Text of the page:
Powerscourt House and Gardens

One of the best ways to see this beautiful estate is to drive to the estate and spend the day exploring it. It is easy to reach from Dublin and offers day trips that include entry to the gardens and house. In addition, visitors can relax at several upscale restaurants and cafes. One popular eatery is the Avoca cafe, located inside the main house. The cafe serves light meals, cakes, and drinks. The Powerscourt estate also includes a luxury hotel.

Designed in the 1730s, the Powerscourt Estate features 47 acres of landscaped gardens with lakes, statues, terraces, and formal gardens. The property is also home to Ireland’s tallest waterfall, the Powerscourt Waterfall, which is 121 metres high and open year-round.

The Rock of Cashel

The Rock of Cashel is an ancient royal site and one of the top must see sights in Ireland. It is perched atop a limestone rock formation in the Golden Vale. The site includes a Romanesque Chapel, High Cross, and 12th century round tower. There is also a 15th century castle and a 13th century Gothic cathedral. The Rock of Cashel is also home to the Hall of Vicars Choral and an audiovisual show. It was once the residence of the High Kings of Munster, until the Normans invaded Ireland.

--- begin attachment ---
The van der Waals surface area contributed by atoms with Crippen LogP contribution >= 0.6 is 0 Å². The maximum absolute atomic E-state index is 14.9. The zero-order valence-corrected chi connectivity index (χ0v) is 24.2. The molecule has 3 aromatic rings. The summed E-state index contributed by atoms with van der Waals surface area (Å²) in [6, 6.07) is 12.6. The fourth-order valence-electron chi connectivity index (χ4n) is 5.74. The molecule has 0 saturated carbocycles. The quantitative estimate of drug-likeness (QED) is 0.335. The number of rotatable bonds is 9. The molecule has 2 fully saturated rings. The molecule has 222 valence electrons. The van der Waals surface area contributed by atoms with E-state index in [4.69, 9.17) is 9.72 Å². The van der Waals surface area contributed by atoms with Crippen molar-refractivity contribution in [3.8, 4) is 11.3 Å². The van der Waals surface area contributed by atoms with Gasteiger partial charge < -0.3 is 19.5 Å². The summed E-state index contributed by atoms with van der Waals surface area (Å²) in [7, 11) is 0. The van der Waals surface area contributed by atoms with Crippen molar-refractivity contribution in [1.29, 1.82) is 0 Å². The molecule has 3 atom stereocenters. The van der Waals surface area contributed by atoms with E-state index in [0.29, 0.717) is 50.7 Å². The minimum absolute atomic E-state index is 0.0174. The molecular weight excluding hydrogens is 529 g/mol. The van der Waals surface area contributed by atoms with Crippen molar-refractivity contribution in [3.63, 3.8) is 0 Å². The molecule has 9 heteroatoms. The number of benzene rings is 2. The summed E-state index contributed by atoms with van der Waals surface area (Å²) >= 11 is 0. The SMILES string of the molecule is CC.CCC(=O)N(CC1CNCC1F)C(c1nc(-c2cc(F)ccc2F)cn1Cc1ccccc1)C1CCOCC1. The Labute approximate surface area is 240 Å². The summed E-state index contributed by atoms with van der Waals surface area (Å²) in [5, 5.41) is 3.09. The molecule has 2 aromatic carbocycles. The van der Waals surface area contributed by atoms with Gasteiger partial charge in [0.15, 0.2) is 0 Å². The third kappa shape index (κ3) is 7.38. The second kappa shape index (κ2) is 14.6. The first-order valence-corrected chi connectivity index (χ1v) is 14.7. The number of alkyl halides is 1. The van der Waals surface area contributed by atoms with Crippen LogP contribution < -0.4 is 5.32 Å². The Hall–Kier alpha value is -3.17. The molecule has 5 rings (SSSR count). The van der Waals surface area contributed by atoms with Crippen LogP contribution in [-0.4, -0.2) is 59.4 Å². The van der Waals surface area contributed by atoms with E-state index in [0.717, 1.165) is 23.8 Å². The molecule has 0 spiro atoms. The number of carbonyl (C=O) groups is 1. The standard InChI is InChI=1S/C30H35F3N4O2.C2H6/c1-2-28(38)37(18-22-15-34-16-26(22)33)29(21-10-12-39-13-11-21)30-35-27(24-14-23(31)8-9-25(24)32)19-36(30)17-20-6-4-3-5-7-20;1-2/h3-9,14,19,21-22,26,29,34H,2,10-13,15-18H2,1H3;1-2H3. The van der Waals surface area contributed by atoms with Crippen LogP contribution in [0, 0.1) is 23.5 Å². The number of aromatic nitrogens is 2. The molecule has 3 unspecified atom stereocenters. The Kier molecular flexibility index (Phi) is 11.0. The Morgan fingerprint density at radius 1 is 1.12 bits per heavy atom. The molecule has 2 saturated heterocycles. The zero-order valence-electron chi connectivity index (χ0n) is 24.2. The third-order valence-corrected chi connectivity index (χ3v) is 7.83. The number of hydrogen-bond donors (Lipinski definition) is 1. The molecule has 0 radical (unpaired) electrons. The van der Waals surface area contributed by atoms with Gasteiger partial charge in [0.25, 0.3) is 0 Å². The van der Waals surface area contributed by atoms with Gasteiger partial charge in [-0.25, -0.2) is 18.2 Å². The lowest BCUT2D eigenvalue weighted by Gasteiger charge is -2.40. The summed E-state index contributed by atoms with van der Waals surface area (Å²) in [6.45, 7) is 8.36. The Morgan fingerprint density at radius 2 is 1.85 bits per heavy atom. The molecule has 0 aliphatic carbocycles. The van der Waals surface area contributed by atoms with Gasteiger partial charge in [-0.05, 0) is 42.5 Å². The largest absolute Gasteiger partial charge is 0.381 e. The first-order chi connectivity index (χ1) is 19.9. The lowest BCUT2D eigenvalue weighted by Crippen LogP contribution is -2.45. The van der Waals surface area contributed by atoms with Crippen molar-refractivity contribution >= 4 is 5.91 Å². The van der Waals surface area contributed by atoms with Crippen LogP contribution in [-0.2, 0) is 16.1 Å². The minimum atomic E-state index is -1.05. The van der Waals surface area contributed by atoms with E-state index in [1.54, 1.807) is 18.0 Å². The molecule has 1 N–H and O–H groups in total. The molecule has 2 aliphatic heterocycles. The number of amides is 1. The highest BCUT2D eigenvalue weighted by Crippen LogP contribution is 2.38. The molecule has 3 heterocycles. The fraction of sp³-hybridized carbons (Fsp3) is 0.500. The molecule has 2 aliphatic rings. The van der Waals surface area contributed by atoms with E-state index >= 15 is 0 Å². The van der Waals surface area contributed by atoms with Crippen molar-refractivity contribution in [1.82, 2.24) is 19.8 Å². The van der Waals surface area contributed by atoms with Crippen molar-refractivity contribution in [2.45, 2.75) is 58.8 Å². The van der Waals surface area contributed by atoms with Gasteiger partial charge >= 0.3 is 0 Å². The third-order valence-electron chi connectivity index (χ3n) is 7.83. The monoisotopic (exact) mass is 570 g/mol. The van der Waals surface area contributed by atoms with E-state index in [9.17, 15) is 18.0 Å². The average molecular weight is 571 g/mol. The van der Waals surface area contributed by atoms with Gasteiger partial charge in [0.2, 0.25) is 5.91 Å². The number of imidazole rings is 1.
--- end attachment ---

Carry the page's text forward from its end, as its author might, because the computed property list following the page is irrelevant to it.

It is one of the most popular sites in Ireland, and it contains some of the country’s most fascinating history. One of the oldest structures is the round tower, which is the tallest building on site. Another interesting structure is the fifteenth-century Hall of the Vicars Choral, which was built by laymen appointed by the church. The Rock of Cashel is associated with St. Patrick, and the name comes from the Irish word caiseal, meaning “rock”. Visitors can also see ruins of Romanesque churches, such as St. Mary’s. In addition, the Rock of Cashel contains a large graveyard with several high crosses.

National Museum of Ireland

The National Museum of Ireland is one of the most popular and fascinating sights in Dublin. It is located on Upper Merrion Street, close to St Stephen’s Green, and has a collection of over 10,000 different exhibits, ranging from small insects to giant mammals. For example, it is home to the skeleton of the megaloceros giganteus, a mammal that went extinct at the end of the last Ice Age.